Various initiator-catalyst combinations can be used, including the metal cation copper sulfate CuSO4, and transition metal oxide cations PtO+, FeO+, and MnO+. Copper sulfate is a common salt of copper. It exists in nature as a series of compounds that differ in their degree of hydration. The most common form is copper sulfate pentahydrate (CuSO4.5H2O), (the mineral called chalcanthite). Copper sulfate decomposes before melting. The pentahydrate form dehydrates, turning from blue to white as it loses four water molecules at 110° C. and all five at 150° C. Returned to a lower temperature it will rehydrate the evaporated water turning back to a blue color. (It is toxic to aquatic organisms, and in man for inhalation, ingestion, or prolonged skin exposure.)
Another reactive mechanism that can be employed with this method is the use of methane monooxygenase enzymes in membrane bound form, (pMMO). The pMMO, which is also primarily copper cation based, is used by bacteria (methanotrophs) to oxidize methane.
Commercially available forms of hydrogen peroxide can be used. Diluted hydrogen peroxide is commercially available diluted in purified water in concentrations from 3% as peroxide in drug stores for medically cleaning wounds to 95% concentration as a propellant. Hydrogen peroxide is also available commercially in dry chemical form as Dry Urea Hydrogen Peroxide. This dissolves in water to release molecular oxygen, from which a hydroxyl radical OH′ can be generated with a metal cation acting as an initiator-catalyst.
We have demonstrated production of liquid methanol from vapor phase methane using hydroxyl radicals generated by combining dry urea hydrogen peroxide CO(NH2)2.H2O2 (CAS# 124-43-6) with the metal cation copper sulfate CuSO4 (CAS# 7758-99-8). The overall chemical reaction employed was:
The presence of liquid methanol product was confirmed by potassium dichromate color change.
The preferred pathway of the reaction was:
The Wankel motor is a rotating internal combustion engine that creates three independent sealed moving chambers of gas by housing a roughly triangular shaped rotor with three equally wide faces in an oval-like epitrochoid shaped housing. (An epitrochoid is formed when a circle rolls around another circle and a point on the outer circle transcribes a path.) The rotor both rotates around an offset crank and makes orbital revolutions around the central shaft. The output shaft is geared to provide torque via the complex planetary motion. Apexes of the rotor act as a seal.7 7 Pruitt, Jeremy, Theory and Operation of Wankel-rotary Engines. Stephan F. Austin State University, Physics Department, October 2003.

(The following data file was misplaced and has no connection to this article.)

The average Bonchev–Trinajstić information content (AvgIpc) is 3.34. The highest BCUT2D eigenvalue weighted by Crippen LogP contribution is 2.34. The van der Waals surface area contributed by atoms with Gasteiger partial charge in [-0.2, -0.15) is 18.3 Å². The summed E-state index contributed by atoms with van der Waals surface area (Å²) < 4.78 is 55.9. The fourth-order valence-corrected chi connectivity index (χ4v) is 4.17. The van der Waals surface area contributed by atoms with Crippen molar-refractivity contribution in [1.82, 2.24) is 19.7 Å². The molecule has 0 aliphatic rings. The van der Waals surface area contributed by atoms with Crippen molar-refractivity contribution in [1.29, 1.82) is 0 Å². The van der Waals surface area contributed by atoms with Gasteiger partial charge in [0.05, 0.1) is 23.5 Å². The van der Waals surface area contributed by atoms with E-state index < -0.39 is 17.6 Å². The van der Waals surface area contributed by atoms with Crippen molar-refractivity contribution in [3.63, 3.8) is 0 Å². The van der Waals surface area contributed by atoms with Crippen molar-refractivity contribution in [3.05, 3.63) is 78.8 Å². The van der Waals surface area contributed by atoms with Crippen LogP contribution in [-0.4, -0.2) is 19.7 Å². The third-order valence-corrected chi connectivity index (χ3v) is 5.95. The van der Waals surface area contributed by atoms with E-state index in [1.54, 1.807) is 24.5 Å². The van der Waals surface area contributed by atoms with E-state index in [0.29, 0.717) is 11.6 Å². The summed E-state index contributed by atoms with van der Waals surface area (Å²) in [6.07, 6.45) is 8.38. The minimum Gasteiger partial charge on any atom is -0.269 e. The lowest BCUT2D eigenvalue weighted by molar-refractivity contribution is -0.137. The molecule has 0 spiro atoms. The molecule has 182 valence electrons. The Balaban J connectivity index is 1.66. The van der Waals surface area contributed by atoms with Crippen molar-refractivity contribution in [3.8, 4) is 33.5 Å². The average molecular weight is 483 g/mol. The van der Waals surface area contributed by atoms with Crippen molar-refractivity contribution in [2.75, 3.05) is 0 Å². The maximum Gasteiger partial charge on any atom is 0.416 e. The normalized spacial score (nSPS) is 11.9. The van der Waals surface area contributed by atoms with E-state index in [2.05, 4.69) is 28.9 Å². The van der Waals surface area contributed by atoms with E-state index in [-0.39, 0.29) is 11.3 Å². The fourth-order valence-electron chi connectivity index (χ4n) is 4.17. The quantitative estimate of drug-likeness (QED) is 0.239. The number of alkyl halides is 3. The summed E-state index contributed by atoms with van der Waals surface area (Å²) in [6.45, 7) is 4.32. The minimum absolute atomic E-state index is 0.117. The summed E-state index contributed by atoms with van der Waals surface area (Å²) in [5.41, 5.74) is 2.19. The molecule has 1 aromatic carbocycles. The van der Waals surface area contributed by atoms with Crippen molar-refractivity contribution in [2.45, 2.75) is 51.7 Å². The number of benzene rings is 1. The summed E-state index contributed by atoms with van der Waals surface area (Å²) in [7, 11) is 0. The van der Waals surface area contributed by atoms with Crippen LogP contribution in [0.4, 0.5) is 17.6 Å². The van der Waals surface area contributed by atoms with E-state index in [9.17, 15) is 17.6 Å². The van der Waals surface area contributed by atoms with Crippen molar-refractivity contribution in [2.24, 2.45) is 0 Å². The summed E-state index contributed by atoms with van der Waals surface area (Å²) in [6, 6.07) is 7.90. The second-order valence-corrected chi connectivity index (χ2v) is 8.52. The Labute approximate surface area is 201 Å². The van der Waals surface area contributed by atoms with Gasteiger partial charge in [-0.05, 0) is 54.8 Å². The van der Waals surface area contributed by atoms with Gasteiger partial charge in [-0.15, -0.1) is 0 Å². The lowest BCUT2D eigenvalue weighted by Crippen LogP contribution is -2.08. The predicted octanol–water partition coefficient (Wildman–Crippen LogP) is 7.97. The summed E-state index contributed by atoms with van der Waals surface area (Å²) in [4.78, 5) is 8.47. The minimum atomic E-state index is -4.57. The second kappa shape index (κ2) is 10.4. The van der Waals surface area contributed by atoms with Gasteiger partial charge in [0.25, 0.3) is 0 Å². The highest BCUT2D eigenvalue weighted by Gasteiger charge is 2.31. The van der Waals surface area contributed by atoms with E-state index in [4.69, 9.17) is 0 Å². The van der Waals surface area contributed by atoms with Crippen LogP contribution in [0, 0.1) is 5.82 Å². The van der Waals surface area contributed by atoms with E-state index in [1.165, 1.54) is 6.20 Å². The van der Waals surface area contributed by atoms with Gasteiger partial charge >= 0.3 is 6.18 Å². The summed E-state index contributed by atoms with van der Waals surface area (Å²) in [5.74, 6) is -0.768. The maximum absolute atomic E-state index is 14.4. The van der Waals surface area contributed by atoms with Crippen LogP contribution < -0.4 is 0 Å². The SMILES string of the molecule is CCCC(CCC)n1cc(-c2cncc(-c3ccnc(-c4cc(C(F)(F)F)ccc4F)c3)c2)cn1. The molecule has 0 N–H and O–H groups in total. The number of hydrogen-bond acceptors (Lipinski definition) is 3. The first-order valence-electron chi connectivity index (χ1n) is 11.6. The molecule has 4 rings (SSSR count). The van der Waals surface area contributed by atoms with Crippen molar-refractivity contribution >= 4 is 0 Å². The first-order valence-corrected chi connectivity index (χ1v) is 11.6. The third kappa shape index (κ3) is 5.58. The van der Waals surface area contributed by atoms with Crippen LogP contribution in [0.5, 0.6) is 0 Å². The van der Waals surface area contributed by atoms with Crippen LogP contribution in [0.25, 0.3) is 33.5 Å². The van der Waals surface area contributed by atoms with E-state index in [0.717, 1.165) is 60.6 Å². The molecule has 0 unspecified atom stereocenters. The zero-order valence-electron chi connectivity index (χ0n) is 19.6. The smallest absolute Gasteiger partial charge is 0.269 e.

Wankel rotary engines have valving with few moving parts and are low compression compared to reciprocating engines. Their design compression ratio is adjustable by configuration of the rotor surface shape and displacement pockets.
The Wankel configuration is ideal to use as a rugged mixing platform for the conversion of packets of methane gas to methanol. It is a valved device with few moving parts, can be built from non-metal castings to operate at low friction and low temperature, and can be adapted as a very low compression ratio mixing device capable of withstanding unintended spontaneous combustion of the feed gas mixture.
Essentially, hydroxyl radicals are produced in the rotating chamber by the reaction of molecular oxygen released from hydrogen peroxide, and the coated metal cation catalyst. These hydroxyl radicals react with methane molecules to produce a methyl radical and water. The methyl radical then reacts with an additional water molecule to produce methanol and hydrogen, both of which are commercially desirable as fuels or chemical intermediates. In the end product the hydroxyl radical has replaced one hydrogen atom on the methane molecule with one stable hydroxyl OH molecule to create methanol.
Flowing water vapor 21 impacts the dry chemical coated surface on the fibers of oxygen release screen 19. The embodiment of the invention shown in
The sol gel coating on the conversion screen presents metal cation catalyst entrapped in a three dimensional porous matrix, with a large exposed surface area for the creation of hydroxyl radicals. When the sol gel coating on conversion screen fibers 27 is properly compounded and the proper number of coats are applied and dried, it provides a stable, high surface area, three dimensional dry carrier structure for molecular oxygen to react with embedded metal cation initiators. The catalysts are physically entrapped in the interstitial cavities of the three dimension matrix network. This matrix permits molecular oxygen molecules, (and methane molecules) to move freely in and out of the porous matrix to react with the entrapped catalyst, providing a stable “breathable” surface covered with short-life hydroxyl radicals whose surface area is hundreds of times greater than that of using only the fiber's natural two dimensional curved surface alone.
Methane molecules circulating in reactor 18 of
Application to Industrial Scale Methanol Refinery The invention can be in the form of an array of large dimension conversion cartridges, for installation into either portable apparatus, or into ducts feeding large scale methanol refinery systems.